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Today is Thursday, December 5, 2019

Men Make a Difference

LONG BRANCH: Forty men from the community met in the conference center at Second Baptist Church on Liberty Street to meet and talk about how the men of the community could work together, reaching out to other here and in the city, to other towns around in order to bring about change, positive change for the community and for its individual residents.

At the center of the gathering was Bill Dangler, President of the Greater Long Branch NAACP and John Blanton, a graduate of Long Branch HS, who works in West Orange, where he runs a company and leads a group called "Men Can Make a Difference".

It is a relatively new and growing organization committed to improving the quality of life in every way in local New Jersey communities. "M2AD" will eventually reach out across the state and into other states where similar undertakings are in progress.

The breakfast meeting was one of teaching and preaching, and sharing from the leaders and visitors, clergy and citizens taking leadership roles, and committing to move ahead.

Dangler has been supported by NAACP groups in Red Bank, Asbury Park and Neptune, and with organizations like the police departments in the county. All cooperate in the significant, continuing efforts, partnerships that have been addressing the stressful situations around the country. They want to "reclaim" the towns impacted by negative forces. The invitation has gone out to current and future members with a larger, longer range goal, the state.

About fifty men were at the 3-hour session; some came early and had to leave for work, while others came later, from work duties as well. The program schedule gave all the chance to see, hear, ask questions and understand the mission and their roles to play.

The Men Make a Difference plan is to empower men. It is a movement to encourage men to help re-build family values, grow the community around those values, and promote individual and team development.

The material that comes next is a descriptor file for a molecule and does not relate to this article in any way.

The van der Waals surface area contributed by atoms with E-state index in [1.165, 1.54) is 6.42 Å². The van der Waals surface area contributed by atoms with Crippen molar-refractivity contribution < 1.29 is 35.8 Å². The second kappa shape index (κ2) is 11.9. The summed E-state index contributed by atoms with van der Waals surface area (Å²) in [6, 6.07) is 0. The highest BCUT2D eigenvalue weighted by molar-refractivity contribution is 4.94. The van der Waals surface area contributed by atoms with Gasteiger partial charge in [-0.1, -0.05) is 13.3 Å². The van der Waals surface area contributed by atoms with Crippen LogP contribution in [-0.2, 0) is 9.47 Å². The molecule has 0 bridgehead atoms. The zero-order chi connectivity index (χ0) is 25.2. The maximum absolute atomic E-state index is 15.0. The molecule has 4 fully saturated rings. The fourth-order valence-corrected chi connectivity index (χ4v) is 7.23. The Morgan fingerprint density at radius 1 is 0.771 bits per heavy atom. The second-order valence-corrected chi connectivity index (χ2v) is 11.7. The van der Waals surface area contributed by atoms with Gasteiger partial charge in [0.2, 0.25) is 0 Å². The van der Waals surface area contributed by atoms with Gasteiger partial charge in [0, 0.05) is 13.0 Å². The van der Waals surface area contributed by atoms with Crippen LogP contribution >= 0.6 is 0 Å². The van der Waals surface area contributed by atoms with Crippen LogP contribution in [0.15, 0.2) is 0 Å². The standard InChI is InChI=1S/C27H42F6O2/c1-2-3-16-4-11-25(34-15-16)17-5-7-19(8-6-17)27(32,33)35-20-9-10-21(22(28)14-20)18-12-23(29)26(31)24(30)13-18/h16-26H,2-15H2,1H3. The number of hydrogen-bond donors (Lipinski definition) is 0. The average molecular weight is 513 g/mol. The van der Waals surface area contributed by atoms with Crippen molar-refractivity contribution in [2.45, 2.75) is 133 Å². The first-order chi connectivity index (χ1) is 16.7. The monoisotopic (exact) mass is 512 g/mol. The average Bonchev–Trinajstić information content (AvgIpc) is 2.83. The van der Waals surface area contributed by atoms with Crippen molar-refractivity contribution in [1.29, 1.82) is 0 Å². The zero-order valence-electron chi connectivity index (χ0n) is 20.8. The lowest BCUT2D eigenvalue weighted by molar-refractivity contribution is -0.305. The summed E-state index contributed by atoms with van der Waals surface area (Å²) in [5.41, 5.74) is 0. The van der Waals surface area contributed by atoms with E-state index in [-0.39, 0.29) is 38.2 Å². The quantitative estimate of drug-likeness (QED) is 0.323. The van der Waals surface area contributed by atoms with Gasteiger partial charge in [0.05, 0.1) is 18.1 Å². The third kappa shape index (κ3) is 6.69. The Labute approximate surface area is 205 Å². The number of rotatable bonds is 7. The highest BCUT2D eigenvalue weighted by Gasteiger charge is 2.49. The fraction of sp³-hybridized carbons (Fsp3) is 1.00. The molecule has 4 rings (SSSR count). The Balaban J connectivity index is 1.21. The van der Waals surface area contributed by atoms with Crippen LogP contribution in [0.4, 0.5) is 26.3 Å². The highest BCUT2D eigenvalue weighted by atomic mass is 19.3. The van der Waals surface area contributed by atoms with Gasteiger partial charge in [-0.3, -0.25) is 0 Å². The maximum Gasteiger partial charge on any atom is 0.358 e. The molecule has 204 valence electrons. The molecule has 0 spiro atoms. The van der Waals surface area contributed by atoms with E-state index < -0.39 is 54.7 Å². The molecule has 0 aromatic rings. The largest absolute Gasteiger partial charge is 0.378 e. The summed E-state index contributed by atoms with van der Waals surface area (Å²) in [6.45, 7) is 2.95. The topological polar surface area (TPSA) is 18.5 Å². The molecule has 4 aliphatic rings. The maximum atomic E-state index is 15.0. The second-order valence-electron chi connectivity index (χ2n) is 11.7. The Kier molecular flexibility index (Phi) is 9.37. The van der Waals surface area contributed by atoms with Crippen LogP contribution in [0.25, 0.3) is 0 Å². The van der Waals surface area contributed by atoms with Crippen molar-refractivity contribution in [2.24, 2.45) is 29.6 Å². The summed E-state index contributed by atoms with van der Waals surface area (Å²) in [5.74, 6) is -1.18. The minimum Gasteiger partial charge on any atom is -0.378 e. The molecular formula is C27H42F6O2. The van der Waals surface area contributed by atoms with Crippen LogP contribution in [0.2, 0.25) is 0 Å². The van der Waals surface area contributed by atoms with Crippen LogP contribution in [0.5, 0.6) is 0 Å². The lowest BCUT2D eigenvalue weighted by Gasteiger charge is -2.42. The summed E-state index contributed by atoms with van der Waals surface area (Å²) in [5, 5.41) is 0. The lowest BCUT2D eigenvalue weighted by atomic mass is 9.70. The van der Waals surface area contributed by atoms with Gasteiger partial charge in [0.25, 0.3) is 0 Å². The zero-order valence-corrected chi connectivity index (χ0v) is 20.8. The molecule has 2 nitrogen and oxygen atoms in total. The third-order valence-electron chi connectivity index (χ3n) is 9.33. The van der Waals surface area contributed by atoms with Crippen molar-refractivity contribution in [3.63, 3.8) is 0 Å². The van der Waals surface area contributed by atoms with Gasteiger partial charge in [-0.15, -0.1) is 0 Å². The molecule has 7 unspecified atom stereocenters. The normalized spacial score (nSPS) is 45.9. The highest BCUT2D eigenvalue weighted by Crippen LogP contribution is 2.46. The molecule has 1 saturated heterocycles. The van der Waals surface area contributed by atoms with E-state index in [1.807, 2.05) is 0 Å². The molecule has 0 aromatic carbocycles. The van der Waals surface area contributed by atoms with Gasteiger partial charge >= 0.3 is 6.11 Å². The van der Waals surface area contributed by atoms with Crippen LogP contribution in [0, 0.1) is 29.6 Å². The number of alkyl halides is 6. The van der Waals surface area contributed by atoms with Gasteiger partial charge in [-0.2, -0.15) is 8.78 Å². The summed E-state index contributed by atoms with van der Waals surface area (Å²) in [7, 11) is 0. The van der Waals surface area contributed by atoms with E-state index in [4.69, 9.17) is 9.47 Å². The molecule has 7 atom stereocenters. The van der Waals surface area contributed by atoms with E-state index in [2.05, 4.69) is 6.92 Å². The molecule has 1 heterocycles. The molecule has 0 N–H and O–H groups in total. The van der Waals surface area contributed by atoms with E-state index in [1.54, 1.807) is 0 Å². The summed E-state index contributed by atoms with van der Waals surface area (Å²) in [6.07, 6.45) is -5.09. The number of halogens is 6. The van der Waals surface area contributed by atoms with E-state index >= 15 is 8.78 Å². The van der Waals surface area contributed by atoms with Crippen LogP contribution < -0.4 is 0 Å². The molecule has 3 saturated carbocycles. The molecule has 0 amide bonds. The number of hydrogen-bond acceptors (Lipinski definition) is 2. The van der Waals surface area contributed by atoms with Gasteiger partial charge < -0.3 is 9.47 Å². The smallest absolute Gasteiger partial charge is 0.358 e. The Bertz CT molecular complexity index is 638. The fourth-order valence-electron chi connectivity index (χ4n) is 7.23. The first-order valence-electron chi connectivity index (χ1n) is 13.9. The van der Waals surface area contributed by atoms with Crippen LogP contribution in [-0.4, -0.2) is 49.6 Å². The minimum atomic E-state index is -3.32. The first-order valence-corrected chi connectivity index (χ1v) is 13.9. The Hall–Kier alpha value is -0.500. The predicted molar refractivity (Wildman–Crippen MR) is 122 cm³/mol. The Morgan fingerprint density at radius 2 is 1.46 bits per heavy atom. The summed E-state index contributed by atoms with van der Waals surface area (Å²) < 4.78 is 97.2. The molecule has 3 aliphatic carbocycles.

Blanton asked the group "Am I my brother's keeper?" Where does the thought come from?

From the Bible a guest said, as most nodded agreement, their memories refreshed. "It is from Genesis," said Blanton, where the story of Cain and Able is told.

The message became clearer as he continued, with explanation of the history of the community leading up to the day, a history centuries old here, and similar to the histories elsewhere, some in countries far from here. "Honor thy father and mother" he added to the story.

Discussions focused around such topics as the success predecessors enjoy with their cultural heritage, economic issues and past successes, the fact of class resentments in other societies, value systems forgotten or no longer embraced, education as a basis for social and economic success, success of their earlier societies, discrimination in communities, the importance of each individual, current societal issues like drugs and crime, and the need of pro-action for change.

His group discussion was followed by a talk by Rev. William E. Coleman from North Jersey, where he lives and Pastor at Second Baptist Church, Asbury Park. His wife, NJ Congresswoman Bonnie Watson Coleman is also committed to bringing better lives to the community and the State. Other family members also do their part, he said.

His message was to encourage recognition of the past generations of the members' lineages, days of leaders, educators, economic well-being, peaceful societies, and learned individuals striving to have excellence in their environments.

More meetings of the group are scheduled, the next event is a Holiday Breakfast Celebration, Saturday 12, 9 to 12 at Second Baptist on Liberty Street in Long Branch. Guest speakers will include Pastor Coleman, the spiritual voice for Men Make a Difference and the Long Branch NAACP.


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